good food and plenty of concertinas. Visits to a brewery, a cheese shop, and a
distillery all in one day. And course lots and lots of music making. It could
only mean the 2005 Arran Concertina Event!
architect of this fabulous weekend was Arran resident, concertina player and
member of Concertina.net, Samantha Boorer. Samantha secured a great venue for
the weekend (complete with cook!), went out of her way to provide all relevant
details in advance, and was even there to meet us!
afternoon a large group of us arrived, after enjoying an informal session in the
ferry's bar. Once we had all assembled at the meeting place (okay we only got a
little lost), we drove on a short tour of the island. Hence the distillery etc.
Finally we arrived at the local village hall and adjoining newly completed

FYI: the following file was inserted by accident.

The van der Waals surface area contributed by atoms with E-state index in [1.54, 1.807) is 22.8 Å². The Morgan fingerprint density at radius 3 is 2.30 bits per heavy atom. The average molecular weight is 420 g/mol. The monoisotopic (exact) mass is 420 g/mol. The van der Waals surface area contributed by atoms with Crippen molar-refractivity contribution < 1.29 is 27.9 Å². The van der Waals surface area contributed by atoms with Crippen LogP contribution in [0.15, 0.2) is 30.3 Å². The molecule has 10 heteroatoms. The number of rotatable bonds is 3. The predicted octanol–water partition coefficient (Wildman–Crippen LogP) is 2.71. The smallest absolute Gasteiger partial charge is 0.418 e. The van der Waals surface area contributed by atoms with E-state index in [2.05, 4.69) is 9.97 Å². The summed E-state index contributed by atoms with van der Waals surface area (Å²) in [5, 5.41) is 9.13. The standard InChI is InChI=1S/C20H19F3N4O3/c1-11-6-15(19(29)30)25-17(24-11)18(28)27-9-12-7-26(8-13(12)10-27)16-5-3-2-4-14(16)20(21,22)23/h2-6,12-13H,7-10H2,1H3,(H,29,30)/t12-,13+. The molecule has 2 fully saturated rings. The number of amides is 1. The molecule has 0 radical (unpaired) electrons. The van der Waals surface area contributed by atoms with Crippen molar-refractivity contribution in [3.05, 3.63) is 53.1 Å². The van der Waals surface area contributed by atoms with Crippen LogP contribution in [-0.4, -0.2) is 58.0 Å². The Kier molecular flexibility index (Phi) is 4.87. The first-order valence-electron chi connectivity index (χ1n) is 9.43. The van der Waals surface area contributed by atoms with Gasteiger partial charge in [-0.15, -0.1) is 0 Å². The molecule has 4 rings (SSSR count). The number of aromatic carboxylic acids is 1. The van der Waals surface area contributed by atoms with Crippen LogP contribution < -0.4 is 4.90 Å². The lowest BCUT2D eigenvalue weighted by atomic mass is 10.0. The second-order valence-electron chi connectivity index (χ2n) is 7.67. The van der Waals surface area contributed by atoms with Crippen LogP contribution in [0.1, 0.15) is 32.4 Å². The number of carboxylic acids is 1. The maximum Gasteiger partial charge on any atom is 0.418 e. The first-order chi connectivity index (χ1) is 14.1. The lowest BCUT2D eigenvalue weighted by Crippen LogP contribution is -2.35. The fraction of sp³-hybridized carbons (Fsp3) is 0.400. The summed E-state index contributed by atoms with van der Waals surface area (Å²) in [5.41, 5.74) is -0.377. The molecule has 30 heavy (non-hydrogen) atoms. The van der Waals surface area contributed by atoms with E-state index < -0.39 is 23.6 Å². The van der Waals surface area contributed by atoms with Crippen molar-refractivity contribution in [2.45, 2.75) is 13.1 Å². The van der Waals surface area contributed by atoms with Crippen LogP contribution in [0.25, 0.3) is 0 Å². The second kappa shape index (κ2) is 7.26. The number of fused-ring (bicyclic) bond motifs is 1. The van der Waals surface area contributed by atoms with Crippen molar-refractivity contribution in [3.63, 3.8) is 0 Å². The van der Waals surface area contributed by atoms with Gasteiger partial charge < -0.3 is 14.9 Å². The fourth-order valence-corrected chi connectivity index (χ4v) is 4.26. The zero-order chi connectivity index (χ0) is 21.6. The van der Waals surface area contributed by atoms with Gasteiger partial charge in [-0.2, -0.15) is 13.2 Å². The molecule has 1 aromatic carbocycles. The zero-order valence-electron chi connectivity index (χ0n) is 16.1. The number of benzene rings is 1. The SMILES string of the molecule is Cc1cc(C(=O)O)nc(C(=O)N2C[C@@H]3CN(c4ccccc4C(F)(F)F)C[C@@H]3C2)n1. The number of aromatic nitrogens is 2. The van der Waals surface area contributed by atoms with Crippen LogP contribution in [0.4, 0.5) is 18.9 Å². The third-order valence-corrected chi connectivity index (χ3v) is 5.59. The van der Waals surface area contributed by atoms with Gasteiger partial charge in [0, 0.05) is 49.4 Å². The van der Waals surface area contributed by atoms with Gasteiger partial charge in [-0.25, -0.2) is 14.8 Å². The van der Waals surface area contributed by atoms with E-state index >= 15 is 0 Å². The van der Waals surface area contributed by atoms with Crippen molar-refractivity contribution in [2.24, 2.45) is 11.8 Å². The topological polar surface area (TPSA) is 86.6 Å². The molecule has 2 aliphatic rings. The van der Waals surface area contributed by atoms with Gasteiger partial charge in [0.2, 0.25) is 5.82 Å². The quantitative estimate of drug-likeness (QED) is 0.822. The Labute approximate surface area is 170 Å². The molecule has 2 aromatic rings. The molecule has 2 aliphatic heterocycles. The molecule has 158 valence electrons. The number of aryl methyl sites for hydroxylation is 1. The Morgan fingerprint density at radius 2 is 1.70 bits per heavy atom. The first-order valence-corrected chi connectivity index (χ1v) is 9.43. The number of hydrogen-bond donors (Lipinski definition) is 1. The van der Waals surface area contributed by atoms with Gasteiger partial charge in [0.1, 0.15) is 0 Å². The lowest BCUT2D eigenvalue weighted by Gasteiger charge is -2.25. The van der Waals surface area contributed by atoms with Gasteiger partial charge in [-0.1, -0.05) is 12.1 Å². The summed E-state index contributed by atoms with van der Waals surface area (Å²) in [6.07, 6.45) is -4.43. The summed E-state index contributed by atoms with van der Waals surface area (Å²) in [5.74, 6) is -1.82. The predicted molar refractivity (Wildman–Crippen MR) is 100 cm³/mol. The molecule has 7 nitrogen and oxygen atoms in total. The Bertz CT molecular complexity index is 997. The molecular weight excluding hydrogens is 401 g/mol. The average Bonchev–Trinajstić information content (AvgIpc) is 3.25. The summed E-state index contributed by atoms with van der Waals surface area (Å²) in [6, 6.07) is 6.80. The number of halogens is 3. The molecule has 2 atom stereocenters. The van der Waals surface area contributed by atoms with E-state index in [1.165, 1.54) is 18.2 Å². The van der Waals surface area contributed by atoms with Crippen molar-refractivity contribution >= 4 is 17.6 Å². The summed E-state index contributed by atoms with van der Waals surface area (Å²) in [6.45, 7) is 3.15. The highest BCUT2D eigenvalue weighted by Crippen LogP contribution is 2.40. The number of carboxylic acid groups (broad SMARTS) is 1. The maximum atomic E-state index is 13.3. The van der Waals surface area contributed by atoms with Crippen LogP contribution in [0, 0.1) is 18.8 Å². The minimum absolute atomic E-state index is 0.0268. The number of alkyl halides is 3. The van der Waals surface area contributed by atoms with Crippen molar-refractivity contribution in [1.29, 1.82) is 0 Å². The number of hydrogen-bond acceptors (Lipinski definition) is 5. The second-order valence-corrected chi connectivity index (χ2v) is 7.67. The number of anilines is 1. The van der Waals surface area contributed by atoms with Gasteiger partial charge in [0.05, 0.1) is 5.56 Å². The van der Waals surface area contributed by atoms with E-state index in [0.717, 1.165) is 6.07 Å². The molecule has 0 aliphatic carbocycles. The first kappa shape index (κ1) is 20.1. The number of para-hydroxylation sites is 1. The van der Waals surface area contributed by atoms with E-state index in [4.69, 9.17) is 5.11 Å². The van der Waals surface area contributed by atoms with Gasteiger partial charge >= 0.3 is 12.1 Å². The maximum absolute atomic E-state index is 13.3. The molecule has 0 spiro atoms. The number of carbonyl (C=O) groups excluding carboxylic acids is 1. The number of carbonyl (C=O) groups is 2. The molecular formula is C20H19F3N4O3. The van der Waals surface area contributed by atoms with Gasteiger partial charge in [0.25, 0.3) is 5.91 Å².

bunkhouse. After a delicious dinner we invaded the lounge of the local pub, and
held our own session, with delightful input from Ricky, a local resident and
wicked harmonica player.
morning we all sat down in the kitchen to nut out the weekend's "program".
Passing around pieces of paper we wrote down what we would like to teach, to
learn, and to share.
Session 1: Arran
tunes with Samantha, or, Irish tunes with Nils.
Session 2: Bring and
Session 3: Anglo Acquaintance with Samantha, or Harmony without Chords
Sunday: English Dance Music with
Chris and Derek.
were great. My first was Arran tunes. Samantha taught tunes: the Arran Boat
Song, the Arran Air, and An Arran Air. (Dots of the latter at the end of this
article). Samatha patiently taught the tune phrase by phrase.
session, "Bring and Try" was an opportunity to check out and try a wide variety
of instruments. In addition to our concertinas, there was also one of American
concertina maker Bob Tedrow's concertina, which is currently "on tour" across
the UK and America, which was well received. Chris Timson introduced us to the
wonders of the midi concetina, and kindly passed around his Dipper Anglo
Baritone, which was responsible for more than one case of "concertina envy". We